US bank payments go live

Two US Banks have launched real time payments platform which should help the US catch up with leading players like the UK which has offered real-time payments for some years.

The first ever live payment on the new US system was initiated between BNY Mellon and US Bank last week.

Shortly, Citi, J.P. Morgan, PNC Financial Services and SunTrust will join in to form a broader consortium to process transactions in real time. 

The new platform, which will includes e-invoicing, bill pay, and consumer payments is owned by the banks but developed by The Clearing House with technology from Mastercard-owned Vocalink.

Transforming the US

“Real time payments is one of the most important payment transformation efforts in our industry,” Ian Stewart, chief executive of BNY Mellon treasury services, said in a release late last week.

“It goes far beyond helping financial institutions address the legacy challenges of payment processing in the US and improving the client experience.

“Bringing online a truly real-time, two-way, 24/7 payment and messaging system will create new scenarios and entire new markets in ways we have not even anticipated.”

"It has the potential to revolutionise the way payments are made in the US," added Jim Aramanda, chief executive of The Clearing House.

"Our real time payments system was designed from the ground up to be fast, safe, and a platform for innovation that enables banks and credit unions to build products that are more responsive to their customers' needs."

A 40 year leap

According to Stewart, the new platorm is the first new core US payments infrastructure since the Automated Clearing House - the electronic network for US financial transactions - was introduced in 1974.

The fragmentation of the US banking market is why it has taken 40 years for instant payments to happen.

As a consequence, banks, credit unions, regional lenders and community banks are at wildly different stages of 'tech' maturity.

It is expected that initial roll out of the real-time payments system will create a snowball effect as the larger banks come on board.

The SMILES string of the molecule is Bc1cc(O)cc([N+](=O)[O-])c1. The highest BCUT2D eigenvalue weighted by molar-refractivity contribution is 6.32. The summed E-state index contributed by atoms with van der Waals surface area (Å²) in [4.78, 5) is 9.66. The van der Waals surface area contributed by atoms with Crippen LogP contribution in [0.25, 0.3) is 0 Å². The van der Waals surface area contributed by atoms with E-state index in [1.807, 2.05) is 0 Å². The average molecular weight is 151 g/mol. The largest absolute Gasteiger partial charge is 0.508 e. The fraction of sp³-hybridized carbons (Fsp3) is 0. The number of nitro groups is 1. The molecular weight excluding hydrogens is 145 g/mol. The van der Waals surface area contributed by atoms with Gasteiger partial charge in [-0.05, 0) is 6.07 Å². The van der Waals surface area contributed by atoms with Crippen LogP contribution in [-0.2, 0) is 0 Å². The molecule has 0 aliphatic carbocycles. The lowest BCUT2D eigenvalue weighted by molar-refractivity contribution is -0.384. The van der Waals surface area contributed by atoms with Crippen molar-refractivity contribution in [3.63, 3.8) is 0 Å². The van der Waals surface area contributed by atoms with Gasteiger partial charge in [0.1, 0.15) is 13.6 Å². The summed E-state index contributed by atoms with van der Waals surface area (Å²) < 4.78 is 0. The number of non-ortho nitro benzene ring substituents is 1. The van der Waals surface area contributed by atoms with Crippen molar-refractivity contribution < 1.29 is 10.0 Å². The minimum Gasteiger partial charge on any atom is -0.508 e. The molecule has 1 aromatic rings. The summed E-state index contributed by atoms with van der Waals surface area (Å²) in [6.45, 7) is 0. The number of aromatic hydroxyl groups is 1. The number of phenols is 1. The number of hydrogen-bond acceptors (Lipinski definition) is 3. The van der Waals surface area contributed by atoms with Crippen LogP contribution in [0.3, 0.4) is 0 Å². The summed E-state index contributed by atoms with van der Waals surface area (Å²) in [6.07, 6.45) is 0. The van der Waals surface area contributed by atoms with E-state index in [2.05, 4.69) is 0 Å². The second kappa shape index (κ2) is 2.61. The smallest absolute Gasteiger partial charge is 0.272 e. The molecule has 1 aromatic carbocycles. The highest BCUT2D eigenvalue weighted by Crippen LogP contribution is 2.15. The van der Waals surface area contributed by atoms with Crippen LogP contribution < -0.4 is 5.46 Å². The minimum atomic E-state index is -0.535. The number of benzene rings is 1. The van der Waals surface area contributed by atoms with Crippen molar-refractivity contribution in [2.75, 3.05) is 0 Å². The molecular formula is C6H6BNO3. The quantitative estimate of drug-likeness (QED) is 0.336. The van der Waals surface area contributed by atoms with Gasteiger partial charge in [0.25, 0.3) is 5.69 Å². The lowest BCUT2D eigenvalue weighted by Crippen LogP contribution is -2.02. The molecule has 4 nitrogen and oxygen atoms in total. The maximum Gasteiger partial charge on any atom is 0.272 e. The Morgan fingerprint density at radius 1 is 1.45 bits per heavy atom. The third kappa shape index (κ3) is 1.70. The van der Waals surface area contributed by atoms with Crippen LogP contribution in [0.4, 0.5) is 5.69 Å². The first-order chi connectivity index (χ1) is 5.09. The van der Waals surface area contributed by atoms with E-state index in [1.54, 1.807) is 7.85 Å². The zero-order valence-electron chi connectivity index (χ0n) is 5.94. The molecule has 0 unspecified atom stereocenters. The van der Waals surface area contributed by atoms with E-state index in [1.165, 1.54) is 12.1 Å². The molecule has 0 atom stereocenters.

The industry believes that it will take until 2020 for the network effect to kick in - which will see all most of the banks processing payments in real time.

Big end of town

BNY Mellon said it can provide real time payments to its bank and corporate clients through their existing payments accounts and services so that clients can "plug and play" the new capabilities as they see fit.

"As an industry, real time payments positions us like never before to meet the evolving needs of our customers and commercial clients," said William S. Demchak, chairman of The Clearing House's supervisory board.

“At a time when our clients are asking for the ability to conduct their business with greater speed, efficiency and security, real time payments will make everyday financial tasks such as paying bills, issuing invoices, making payroll or settling insurance claims faster, safer and more satisfying for businesses and consumers across the country,”

However, while the new payment system will mean a massive change for consumers, as well as big corporates who want to send payments to smaller vendors, a transaction cap of US$25,000 has been imposed by the Clearing House in concert with the banks.

In terms of the large corporate transactions, the industry is hoping that transaction level will be raised.

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